I wake up, and with my eyes still closed, I realize there is someone in my apartment. Noises; shuffling, drawer, bottle top popped. I am hardly cognizant of anything other than how parched I am. Vaguely noting my general lack of alarm, all sensory aptitude coated in a hazy sleep cloud, I remember. Nathan is here. Oh, right.
“Mmmmmmph”, I summon, and stretch myself across the sheets. “You’re here,” I state the obvious, sleepy and needy. He appears with water. “Did you sleep here?” I asked, still a bit drunk. He laughed. “You were awfully cuddly for someone who doesn’t remember someone else in their bed.”
This startles me. Was he teasing? Or did my subconscious recognize him through my blackout and snuggle in like a puppy in a huddle? It’s certainly possible. We’ve never been in the same country long enough to actually date, but we’ve always held an odd candle for each other. Over the years we’ve evolved to a kind of beautiful plutonic love. The feeling that you get from wearing your ex boyfriends cashmere sweater; it was something else once, but now it’s gently comfortable and familiar, nostalgic even. That is my Nathan now. Definition unnecessary, we just are.
He is back from volunteering in Haiti doing medical work in situations that I, nor 90% of the planet have the capacity to comprehend. It is one of the thousands of things about him that I marvel at. He’d walked into the clinic and was stunned by the instant relief and gratitude for his presence. “Thank God you’re here,” they’d said. I could just picture him looking over his shoulder for the person behind him that they were surely talking to, not realizing that he was their hero. Of course, he jumped right in. A woman tending to a man needing stitches said to Nathan, “Here, stitch him up and I’ll be right back”. Despite the fact he’d never done that before, he stitched him up. “She never came back.” He said, telling me the story. My hands flew to cover my open mouth at the mere idea of stitching someones face . “But he looked great.” He laughed. “I high-fived him on the way out.”
He is in the states for 4 whole days before heading to Africa, a long stretch for him. He’s never somewhere for long. He moves seamlessly from one amazing cause to the next, leaving every thing and everyone better. One of his more endearing traits is just that. He has no idea how incredible he is. He is modest and humble in a way that you only see from someone who is so complete with themselves, they are able to truly give to others without needing anything in return. From his perspective, it’s just his life.
He’s just the regular guy that free dives the deepest oceans, has been attacked by sharks twice, taught children English in Korea, has been a Chef, an Engineer, and apparently a doctor. He spent months on a whale watching expedition. He can play guitar, dance and speak Spanish from a stint in Guatemala. He writes love letters. And once, he laid on the top deck of a yacht with me under the stars in the Bahamas and planned out my “things to do before I turn 30” list. He has been to every corner of the globe, probably twice, and is as brilliant as he is charming. He even slightly resembles Superman.
The night before, both of us desperate from a break from our current situations, we’d plunged into the type of Miami night that can not be planned. A birthday drink with a friend turned into a feast at La Sandwicherie, shots at The Deuce and karaoke at Studio. It was a grimy free for all kind of fun that you can only achieve by not caring abut a single thing, toasting everything and regretting nothing.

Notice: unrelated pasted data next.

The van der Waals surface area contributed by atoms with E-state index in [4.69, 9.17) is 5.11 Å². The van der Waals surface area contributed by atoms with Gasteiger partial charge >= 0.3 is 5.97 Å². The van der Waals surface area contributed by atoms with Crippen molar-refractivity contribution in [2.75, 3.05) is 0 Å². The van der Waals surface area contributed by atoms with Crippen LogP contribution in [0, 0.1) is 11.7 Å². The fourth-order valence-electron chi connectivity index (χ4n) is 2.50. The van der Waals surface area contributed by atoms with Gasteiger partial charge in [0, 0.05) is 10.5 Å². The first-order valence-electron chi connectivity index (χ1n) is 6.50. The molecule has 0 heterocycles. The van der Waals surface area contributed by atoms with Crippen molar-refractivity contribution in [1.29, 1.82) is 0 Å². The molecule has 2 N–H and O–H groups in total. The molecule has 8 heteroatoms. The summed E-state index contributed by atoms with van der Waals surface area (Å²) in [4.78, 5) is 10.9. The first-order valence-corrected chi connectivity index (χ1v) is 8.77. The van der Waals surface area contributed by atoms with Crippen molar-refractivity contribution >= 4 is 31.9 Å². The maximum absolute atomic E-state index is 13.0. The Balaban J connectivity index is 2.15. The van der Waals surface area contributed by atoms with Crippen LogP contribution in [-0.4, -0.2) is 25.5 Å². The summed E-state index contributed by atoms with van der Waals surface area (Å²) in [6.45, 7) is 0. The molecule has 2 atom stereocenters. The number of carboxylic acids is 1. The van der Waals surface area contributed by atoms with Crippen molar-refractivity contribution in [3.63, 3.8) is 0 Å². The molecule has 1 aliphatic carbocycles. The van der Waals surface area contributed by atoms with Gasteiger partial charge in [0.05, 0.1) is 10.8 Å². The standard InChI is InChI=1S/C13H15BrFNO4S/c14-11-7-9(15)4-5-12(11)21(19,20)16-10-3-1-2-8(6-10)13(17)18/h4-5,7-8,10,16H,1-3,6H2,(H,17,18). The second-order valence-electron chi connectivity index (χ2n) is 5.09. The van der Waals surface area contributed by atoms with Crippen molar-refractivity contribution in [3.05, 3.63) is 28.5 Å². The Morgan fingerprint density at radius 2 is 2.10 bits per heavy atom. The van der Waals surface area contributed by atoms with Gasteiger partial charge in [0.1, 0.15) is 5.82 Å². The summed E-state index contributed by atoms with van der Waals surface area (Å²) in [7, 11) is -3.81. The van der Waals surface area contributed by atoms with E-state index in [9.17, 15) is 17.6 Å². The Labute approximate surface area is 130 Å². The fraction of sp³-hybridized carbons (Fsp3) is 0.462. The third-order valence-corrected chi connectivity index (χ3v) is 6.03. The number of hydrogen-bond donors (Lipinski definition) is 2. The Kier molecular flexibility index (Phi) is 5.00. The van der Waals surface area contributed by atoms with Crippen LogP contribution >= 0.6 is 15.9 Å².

I needed it so bad. Nathan being there was like therapy. Of course I couldn’t shut up about my stupid ex stress, and Nathan listened like the great person he is despite coming from Haiti a few hours earlier. A place with actual problems. “Well, that says a lot about his childhood.” He’d pointed out when I told him how abandoned I felt. “That’s probably what happened to him, and why he does that now.” We sipped Hierbas from Ibiza, Amstel Lights, and backed it up with the Haitian rum Nathan had gifted me, fully aware that the night held exactly the kind of promise one could hope for when one starts by triple fisting drinks.
This morning he had woken up after only sleeping a few hours, needing to purge thoughts onto a page. Waking up to the sound of him typing on my laptop was sweet. The result was an incredible email, sent to loved ones and myself. When forwarded to my mom she responded with, “Left reeling by the power of these words. Reading this makes me realize I don’t use my brain, or my life to anywhere near its capacity. What a wonderful human. How good he is for humanity.”
Before he left, all too soon, I showed him my Nathan Diaries. A series of emails between us that spanned our 5 years as friends. We sifted through letters, reading each others writing. It is the closest thing I have to an actual diary, seeing as though I never seem to write as consistently as I promise myself. It is enlightening to read over years of our struggles and triumphs, our paths winding around the world on land and at sea. Despite always being apart, we are so connected. Knowing he is always mid adventure inspires me.
I sit now wearing a sweater he’d worn the night we went out, the two of us again in different hemispheres, grateful for his words.
“So often I catch us sneaking a glance at the last page and then just putting the book down. That just leaves us with nothing to read, and far worse, seems to say that the point of a book is the last page! If that we’re true the best books would be the shortest and the most certain way to enjoy a book would be to read it quickly. Neither is true. We read for the love and the joy of it and I’m pleased you got to the end of this story the way it was intended.”
For his words… inspire mine.